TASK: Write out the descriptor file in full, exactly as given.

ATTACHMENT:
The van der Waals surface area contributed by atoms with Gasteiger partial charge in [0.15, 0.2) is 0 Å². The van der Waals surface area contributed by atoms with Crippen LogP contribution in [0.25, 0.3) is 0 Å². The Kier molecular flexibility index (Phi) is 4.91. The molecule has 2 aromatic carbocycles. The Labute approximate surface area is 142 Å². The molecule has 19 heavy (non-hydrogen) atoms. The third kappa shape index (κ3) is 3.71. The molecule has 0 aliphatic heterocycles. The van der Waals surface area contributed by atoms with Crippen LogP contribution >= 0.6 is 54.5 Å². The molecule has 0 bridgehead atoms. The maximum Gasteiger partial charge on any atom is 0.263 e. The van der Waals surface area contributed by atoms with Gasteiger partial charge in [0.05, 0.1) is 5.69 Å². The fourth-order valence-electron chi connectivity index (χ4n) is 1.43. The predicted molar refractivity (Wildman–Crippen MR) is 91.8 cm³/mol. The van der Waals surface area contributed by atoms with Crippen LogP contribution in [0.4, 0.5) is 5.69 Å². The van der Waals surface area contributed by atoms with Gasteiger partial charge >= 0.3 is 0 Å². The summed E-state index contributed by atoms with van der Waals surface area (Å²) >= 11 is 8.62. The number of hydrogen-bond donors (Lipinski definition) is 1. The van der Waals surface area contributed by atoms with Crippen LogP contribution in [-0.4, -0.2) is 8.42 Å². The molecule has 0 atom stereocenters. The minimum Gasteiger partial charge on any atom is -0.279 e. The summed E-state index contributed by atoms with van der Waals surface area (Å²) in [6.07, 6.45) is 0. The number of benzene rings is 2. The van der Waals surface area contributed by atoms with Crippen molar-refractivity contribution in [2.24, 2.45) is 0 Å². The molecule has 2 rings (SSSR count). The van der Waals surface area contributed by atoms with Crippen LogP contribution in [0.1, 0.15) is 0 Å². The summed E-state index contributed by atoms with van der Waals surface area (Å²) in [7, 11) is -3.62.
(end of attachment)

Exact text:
The van der Waals surface area contributed by atoms with Gasteiger partial charge in [0.15, 0.2) is 0 Å². The van der Waals surface area contributed by atoms with Crippen LogP contribution in [0.25, 0.3) is 0 Å². The Kier molecular flexibility index (Phi) is 4.91. The molecule has 2 aromatic carbocycles. The Labute approximate surface area is 142 Å². The molecule has 19 heavy (non-hydrogen) atoms. The third kappa shape index (κ3) is 3.71. The molecule has 0 aliphatic heterocycles. The van der Waals surface area contributed by atoms with Crippen LogP contribution >= 0.6 is 54.5 Å². The molecule has 0 bridgehead atoms. The maximum Gasteiger partial charge on any atom is 0.263 e. The van der Waals surface area contributed by atoms with Gasteiger partial charge in [0.05, 0.1) is 5.69 Å². The fourth-order valence-electron chi connectivity index (χ4n) is 1.43. The predicted molar refractivity (Wildman–Crippen MR) is 91.8 cm³/mol. The van der Waals surface area contributed by atoms with Crippen LogP contribution in [0.4, 0.5) is 5.69 Å². The van der Waals surface area contributed by atoms with Gasteiger partial charge >= 0.3 is 0 Å². The summed E-state index contributed by atoms with van der Waals surface area (Å²) >= 11 is 8.62. The number of hydrogen-bond donors (Lipinski definition) is 1. The van der Waals surface area contributed by atoms with Crippen LogP contribution in [-0.4, -0.2) is 8.42 Å². The molecule has 0 atom stereocenters. The minimum Gasteiger partial charge on any atom is -0.279 e. The summed E-state index contributed by atoms with van der Waals surface area (Å²) in [6.07, 6.45) is 0. The number of benzene rings is 2. The van der Waals surface area contributed by atoms with Crippen molar-refractivity contribution in [2.24, 2.45) is 0 Å². The molecule has 2 rings (SSSR count). The van der Waals surface area contributed by atoms with Crippen LogP contribution in [0.1, 0.15) is 0 Å². The summed E-state index contributed by atoms with van der Waals surface area (Å²) in [7, 11) is -3.62.